In our research on celebrity diplomacy in China we analyse practice, specifically what the UN’s Chinese celebrities do and in particular, how they communicate on Weibo in their capacity as informal UN diplomats. We see that, in particular, the new-generation diplomats, like actress Hai Qing and Singer Karry Wang, have become more active in UN-related activism. In contrast, old-generation ambassadors like actors Jackie Chan, Li Bingbing and Chen Kun have become less active online. We conclude that China’s changing political environment under Xi Jinping has had a greater influence on old-generation celebrities’ online presence than the growing incentive to be an advocate for the UN’s cosmopolitan values.
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Symbolism and patriotism
The new generations’ activism has become more symbolic. The use of symbols to represent ideas helps avoid political entanglements and is hence less problematic in China’s party-state. It enables the Chinese celebrities simultaneously to assume the moral leadership expected of them by their domestic fandom, fulfil their obligations as informal UN ambassadors and endorse the party-state’s UN discourse. It is an unavoidable compromise in today’s China. The new celebs hence prefer to stick to slogans. They do not discuss the UN’s SDGs, let alone in a Chinese national context. They are keen to avoid anything in their online messaging that might provoke debate in China’s over 500 million active online community on Weibo. Back in 2012–13 Chen Kun, UNICEF’s goodwill ambassador to China posted on children’s living conditions in a poverty-stricken region in south-west China. After 2013, during Xi Jinping’s presidency, he has stopped mentioning said problems altogether. The available avenues for celebrity diplomacy have changed and that change is bound to stay.
UN celebrity diplomacy in authoritarian states
The UN goodwill ambassadors scheme in China is running into a profoundly political online space. This case helps to shed light on the dynamics of authoritarian states’ engagement with and response to the UN goodwill ambassadorship scheme. Can the UN ambassadors in China be seen to serve the transnational goals of the UN as the sending organization as well as the national interests of the receiving country?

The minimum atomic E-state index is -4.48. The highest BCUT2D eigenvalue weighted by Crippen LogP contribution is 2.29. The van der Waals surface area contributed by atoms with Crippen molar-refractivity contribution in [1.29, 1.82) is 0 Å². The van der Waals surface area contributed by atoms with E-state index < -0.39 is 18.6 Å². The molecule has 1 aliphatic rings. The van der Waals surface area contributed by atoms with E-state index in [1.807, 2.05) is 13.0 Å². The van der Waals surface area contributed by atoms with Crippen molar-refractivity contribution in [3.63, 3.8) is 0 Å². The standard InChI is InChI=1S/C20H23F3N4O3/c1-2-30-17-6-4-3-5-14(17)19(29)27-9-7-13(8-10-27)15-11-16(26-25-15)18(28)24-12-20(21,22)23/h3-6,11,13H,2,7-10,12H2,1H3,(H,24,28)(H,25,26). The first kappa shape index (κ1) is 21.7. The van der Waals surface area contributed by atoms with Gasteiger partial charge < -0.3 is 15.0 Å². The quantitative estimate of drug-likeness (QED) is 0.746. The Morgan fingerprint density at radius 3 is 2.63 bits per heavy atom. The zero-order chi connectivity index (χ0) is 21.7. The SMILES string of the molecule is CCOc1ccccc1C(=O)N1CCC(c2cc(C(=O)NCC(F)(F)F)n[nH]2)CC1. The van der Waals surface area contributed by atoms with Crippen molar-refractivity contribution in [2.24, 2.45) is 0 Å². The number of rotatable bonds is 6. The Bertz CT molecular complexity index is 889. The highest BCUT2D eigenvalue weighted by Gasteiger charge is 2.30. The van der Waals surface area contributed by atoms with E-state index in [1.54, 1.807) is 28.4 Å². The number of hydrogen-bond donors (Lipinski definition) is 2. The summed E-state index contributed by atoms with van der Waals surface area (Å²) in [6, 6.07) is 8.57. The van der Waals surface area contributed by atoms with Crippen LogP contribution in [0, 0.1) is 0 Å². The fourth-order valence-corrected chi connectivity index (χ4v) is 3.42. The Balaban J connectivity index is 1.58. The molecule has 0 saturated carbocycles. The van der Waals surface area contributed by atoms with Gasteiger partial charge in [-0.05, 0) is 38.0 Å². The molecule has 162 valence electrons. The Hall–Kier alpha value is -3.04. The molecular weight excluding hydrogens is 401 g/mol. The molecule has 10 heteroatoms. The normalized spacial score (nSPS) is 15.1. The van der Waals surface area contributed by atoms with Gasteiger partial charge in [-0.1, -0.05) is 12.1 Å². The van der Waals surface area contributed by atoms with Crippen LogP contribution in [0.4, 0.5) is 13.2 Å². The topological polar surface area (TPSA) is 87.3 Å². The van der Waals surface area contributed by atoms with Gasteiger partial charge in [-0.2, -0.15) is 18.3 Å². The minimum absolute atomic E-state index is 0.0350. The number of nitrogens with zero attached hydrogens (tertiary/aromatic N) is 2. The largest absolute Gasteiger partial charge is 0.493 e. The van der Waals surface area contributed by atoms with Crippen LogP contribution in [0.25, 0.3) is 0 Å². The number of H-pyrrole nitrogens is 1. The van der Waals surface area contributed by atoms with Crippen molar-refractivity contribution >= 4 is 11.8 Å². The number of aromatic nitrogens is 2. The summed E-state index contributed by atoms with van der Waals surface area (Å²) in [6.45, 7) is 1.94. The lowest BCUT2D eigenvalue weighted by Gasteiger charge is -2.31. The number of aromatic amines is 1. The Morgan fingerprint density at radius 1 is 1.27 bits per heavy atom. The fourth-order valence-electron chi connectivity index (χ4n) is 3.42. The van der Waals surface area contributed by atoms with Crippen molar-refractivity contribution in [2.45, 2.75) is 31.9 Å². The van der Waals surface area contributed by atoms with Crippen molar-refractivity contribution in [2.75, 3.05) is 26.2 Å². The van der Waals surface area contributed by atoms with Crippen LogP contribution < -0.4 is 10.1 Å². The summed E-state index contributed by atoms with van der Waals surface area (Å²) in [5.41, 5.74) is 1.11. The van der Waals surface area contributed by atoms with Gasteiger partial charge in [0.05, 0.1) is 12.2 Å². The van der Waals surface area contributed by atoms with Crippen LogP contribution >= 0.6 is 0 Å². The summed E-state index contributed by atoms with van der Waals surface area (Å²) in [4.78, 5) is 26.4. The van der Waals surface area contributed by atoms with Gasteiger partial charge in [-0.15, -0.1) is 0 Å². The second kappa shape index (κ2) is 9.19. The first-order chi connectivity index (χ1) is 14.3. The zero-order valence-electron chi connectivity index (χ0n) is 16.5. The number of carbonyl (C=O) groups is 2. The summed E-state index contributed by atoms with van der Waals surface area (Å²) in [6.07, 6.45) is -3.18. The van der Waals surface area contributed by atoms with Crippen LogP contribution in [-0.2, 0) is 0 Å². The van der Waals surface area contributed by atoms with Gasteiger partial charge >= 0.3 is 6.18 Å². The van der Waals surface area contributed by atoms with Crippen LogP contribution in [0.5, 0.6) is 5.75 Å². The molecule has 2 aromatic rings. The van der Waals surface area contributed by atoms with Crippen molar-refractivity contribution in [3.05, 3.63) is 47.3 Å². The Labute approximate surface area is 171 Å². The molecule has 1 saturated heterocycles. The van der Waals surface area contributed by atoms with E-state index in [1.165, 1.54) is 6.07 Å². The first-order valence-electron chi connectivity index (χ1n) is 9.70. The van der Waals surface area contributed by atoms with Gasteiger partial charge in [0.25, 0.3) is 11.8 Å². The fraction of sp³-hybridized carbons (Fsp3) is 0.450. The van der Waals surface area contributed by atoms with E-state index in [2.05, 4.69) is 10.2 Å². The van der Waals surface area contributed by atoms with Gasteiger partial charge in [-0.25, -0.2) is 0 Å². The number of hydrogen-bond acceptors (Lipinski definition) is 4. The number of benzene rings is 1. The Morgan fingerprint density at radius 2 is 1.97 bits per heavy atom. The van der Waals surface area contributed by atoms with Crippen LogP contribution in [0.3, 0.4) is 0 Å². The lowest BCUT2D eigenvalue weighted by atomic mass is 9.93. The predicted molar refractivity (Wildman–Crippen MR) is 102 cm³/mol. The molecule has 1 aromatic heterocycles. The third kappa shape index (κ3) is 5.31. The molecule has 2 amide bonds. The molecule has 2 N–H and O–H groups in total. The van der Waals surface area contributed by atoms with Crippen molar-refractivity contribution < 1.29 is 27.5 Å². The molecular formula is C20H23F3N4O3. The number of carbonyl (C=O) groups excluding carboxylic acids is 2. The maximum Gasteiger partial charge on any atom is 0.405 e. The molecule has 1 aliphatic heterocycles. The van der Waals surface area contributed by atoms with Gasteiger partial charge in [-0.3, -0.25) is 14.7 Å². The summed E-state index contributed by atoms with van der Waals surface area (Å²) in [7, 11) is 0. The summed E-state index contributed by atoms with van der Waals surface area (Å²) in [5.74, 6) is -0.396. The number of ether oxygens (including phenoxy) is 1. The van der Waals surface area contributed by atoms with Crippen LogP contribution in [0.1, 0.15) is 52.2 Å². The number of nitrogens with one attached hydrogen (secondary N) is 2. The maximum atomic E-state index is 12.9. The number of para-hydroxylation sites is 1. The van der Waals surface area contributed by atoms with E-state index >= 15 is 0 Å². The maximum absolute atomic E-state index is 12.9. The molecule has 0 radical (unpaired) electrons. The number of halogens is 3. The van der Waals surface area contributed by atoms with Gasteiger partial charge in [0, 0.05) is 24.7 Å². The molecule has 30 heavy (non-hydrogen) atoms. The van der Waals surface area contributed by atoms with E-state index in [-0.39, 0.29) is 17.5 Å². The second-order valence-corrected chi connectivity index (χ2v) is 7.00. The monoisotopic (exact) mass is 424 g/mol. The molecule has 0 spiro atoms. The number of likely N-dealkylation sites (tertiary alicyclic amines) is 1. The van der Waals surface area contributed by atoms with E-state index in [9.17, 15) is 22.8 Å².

The UN would benefit from a better understanding of how its celebrity ambassadors’ messages unfold in China’s political reality, and indeed elsewhere. UN communication strategy should not be limited to global messaging from the centre, but should also critically examine the translation and adaptation of central messages by its goodwill ambassadors in receiving countries. After all, the UN may be dominated by liberal democracies, but it accommodates many authoritarian countries.
Saskia Postema is a Junior Lecturer at the Institute of Security and Global Affairs, Leiden University, The Hague, and Blog & Media Editor for The Hague Journal of Diplomacy.
Jan Melissen is Editor-in-Chief of The Hague Journal of Diplomacy, Senior Fellow at Leiden University’s Institute of Security and Global Affairs, The Hague, and Professor of Diplomacy in the Department of Political Science at the University of Antwerp.
Their article, ‘UN celebrity diplomacy in China: activism symbolism and national ambition online’ was published in the May 2021 issue of International Affairs.
Read the article here.
All views expressed are individual not institutional.